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Sunday, 10 November 2013 | MYT 10:54 AM

Only prayer hall, shrine left after demolition resumes at 101-year-old temple in Jalan P Ramlee

Members of the temple committee talking to City Hall officers as the demolition is carried out. Starpix by CHOONG MEK ZHIN

Members of the temple committee talking to City Hall officers as the demolition is carried out. Starpix by CHOONG MEK ZHIN

KUALA LUMPUR: The Sri Muneswarar Kaliayaman temple off Jalan P Ramlee was further demolished Sunday morning despite a meeting pending with the deputy minister of the Federal Territories Ministry later this month.

Temple president R.A. Balasubramaniam said the officers from Kuala Lumpur City Hall (DBKL) along with several policemen came to the temple as early as 7.30am.

"They made those inside leave without any explanation and proceeded to demolish the temple," he said.

"Nobody will talk to us and they have not allowed us to go inside to salvage what we can. No notice has been served," he said.
 

By 12.30pm, all structures around the prayer hall had been torn down and removed. Only the hall and a shrine, one of two shrines at the temple, have yet to be demolished.

It is learnt that the hall and shrine would not be removed as they conformed to DBKL plans, which include the building of a walkway by a developer of a 30-storey building adjacent to the temple.

The building that is also the prayer hall waiting to be demolished. Picture by DINA MURAD

Earlier, tractors were seen tearing down all structures and the roof of the prayer hall that "should not be there."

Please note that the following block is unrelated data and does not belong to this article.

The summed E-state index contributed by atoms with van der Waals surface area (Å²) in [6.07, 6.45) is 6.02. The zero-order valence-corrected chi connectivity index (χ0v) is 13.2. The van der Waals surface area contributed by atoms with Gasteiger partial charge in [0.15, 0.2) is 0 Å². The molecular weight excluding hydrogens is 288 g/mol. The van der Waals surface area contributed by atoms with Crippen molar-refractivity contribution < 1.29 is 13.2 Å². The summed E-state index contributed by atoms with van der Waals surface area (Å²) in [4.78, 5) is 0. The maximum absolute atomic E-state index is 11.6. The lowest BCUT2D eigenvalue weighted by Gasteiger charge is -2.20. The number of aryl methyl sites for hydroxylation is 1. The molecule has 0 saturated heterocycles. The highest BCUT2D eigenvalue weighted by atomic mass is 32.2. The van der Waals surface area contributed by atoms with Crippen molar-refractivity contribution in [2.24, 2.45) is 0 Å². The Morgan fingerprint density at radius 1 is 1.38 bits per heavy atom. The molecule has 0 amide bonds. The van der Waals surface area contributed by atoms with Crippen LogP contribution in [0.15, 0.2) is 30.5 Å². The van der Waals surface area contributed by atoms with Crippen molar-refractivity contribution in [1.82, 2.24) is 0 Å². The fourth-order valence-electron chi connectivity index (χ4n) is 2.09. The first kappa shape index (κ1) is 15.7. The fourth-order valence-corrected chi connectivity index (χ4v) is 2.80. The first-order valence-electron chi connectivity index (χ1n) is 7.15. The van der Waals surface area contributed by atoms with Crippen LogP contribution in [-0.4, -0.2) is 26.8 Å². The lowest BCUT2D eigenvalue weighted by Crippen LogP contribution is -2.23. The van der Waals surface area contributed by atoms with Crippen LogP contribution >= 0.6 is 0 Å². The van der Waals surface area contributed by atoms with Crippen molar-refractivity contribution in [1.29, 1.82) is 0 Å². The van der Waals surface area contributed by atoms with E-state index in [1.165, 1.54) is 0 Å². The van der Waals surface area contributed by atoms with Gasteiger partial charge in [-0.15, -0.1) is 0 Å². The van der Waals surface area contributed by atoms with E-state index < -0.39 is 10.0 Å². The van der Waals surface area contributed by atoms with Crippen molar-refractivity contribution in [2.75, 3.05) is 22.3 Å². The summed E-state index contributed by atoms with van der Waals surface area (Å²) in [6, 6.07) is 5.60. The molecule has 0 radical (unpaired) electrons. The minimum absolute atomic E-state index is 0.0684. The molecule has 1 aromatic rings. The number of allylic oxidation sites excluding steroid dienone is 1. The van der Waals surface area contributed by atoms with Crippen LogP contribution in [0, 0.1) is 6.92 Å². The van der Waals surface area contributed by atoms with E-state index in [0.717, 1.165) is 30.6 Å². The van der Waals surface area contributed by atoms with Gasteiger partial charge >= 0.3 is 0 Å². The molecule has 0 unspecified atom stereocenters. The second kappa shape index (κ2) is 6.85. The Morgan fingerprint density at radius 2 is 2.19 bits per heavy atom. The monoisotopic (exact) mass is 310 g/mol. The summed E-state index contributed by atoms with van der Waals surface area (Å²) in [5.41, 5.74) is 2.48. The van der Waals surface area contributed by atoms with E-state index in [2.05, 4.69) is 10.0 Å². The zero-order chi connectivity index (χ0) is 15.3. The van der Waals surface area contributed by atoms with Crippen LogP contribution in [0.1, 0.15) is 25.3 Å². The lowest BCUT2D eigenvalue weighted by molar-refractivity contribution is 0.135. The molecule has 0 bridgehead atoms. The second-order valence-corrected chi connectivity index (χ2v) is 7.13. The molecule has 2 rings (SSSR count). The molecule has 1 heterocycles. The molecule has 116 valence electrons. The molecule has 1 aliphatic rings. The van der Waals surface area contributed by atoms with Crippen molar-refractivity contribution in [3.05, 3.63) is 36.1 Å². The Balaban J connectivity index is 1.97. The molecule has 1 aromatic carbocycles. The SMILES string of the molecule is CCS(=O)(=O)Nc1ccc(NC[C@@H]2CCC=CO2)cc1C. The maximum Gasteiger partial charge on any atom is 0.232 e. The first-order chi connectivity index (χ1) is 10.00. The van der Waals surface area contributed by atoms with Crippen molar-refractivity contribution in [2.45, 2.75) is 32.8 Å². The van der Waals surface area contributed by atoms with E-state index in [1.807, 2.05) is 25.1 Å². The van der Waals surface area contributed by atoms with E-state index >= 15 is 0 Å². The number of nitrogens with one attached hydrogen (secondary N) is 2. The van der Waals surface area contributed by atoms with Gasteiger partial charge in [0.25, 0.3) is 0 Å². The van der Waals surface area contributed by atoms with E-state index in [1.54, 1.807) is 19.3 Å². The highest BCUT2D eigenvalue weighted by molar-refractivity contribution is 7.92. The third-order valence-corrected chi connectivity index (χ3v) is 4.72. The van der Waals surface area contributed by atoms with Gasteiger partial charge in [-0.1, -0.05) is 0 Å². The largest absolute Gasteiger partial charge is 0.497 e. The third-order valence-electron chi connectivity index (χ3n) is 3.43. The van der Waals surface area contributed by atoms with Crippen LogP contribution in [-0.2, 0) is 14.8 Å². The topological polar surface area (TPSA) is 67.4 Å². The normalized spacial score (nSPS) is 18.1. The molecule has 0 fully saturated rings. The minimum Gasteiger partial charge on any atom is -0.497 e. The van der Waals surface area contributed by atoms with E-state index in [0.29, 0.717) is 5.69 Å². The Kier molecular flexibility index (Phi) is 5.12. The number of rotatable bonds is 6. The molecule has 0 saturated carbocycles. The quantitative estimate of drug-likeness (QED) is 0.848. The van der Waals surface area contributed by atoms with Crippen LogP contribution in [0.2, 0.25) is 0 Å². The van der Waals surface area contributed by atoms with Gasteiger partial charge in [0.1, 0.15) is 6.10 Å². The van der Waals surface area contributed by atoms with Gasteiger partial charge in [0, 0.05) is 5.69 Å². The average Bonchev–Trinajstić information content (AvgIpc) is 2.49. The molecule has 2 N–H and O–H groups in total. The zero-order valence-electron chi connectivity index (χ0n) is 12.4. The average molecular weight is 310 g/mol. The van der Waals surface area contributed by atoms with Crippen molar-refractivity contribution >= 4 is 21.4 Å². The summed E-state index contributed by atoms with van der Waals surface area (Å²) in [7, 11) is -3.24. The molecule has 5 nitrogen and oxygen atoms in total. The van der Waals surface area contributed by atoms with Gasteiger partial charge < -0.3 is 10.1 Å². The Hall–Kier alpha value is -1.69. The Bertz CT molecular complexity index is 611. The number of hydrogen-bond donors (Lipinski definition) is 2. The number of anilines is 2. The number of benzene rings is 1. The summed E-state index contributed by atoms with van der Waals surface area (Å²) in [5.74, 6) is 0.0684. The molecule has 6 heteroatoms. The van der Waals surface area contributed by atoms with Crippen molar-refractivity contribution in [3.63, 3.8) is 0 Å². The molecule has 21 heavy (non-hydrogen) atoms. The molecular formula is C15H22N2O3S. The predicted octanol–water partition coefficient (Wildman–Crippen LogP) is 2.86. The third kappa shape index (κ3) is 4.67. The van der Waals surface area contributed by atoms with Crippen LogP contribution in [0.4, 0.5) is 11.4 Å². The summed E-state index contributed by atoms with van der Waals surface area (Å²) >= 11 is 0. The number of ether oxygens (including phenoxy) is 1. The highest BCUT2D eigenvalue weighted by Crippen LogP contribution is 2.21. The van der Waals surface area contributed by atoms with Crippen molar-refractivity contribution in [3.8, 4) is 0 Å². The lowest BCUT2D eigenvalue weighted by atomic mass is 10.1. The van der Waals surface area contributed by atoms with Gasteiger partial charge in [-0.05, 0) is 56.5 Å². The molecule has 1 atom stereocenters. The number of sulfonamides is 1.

City Hall officers were seen collecting household items and putting them at the side to be handed over to the temple committee.

A reporter from AFP was heard saying that City Hall officers came as early as 7am and went straight away about their jobs.

By 11.45am, only the prayer hall and the shrine were left untouched.

Quarters for the temple's priests, wash rooms and meeting rooms have all been torn down.

The main shrine, one of two in the temple, waiting to be demolished. Starpix by DINA MURAD

Temple secretary W M Nalini said the temple's kitchen where statues that had been salvaged from an earlier demolition raid were kept had also been demolished. She is unsure as to the condition of the statues.

She said no notice and order were received as to today's demolition.

Someone in the crowd criticised Federal Territories deputy minister Datuk Logabalan for allowing City Hall to carry out the demolition today.

MIC Youth's head of social and welfare bureau Arvind Krishnan urged the party to send a motion to debate the issue in Parliament.

He said the wing would "go all out to seek justice." "We want the temple to be rebuilt," he added.

The prayer hall and shrine (right) are the only structures left at the temple site.

On Sept 1, part of the 101-year-old temple was demolished by City Hall after the temple authorities and DBKL reached an impasse in their year-long negotiations to remove the temple from DBKL’s reserve land.


Police had said only the wall of the temple at the back adjacent to a new office highrise was being demolished to make way for an 8-feet walkway.


Several political leaders, who were at the temple, failed to get any explanation from the City Hall officers as to the latest action to demolish the temple.

City Hall vans and policemen were seen checking all vehicles entering the area, with scores of people watching by the roadside. 


The Sri Muniswarar Kaliamman temple is the only temple for Hindus within Kuala Lumpur’s Golden Triangle business hub.

The temple was built in 1911 is now deemed to be on DBKL’s reserve land for road expansion, pedestrian paths or drainage.

Hap Seng Land is putting up a 30-storey office building in an adjacent plot and can only get a Certificate of Fitness if it builds a walkway in line with DBKL requirements.

However, the temple is on the land that would be needed for the walkway and the developer offered some land in Sepang for the temple to be relocated to but the temple authorities rejected that offer as the place of worship had historical significance.

When the two could not come to an amicable settlement, Hap Seng sued City Hall which, in turn, sent an eviction notice to the temple. 





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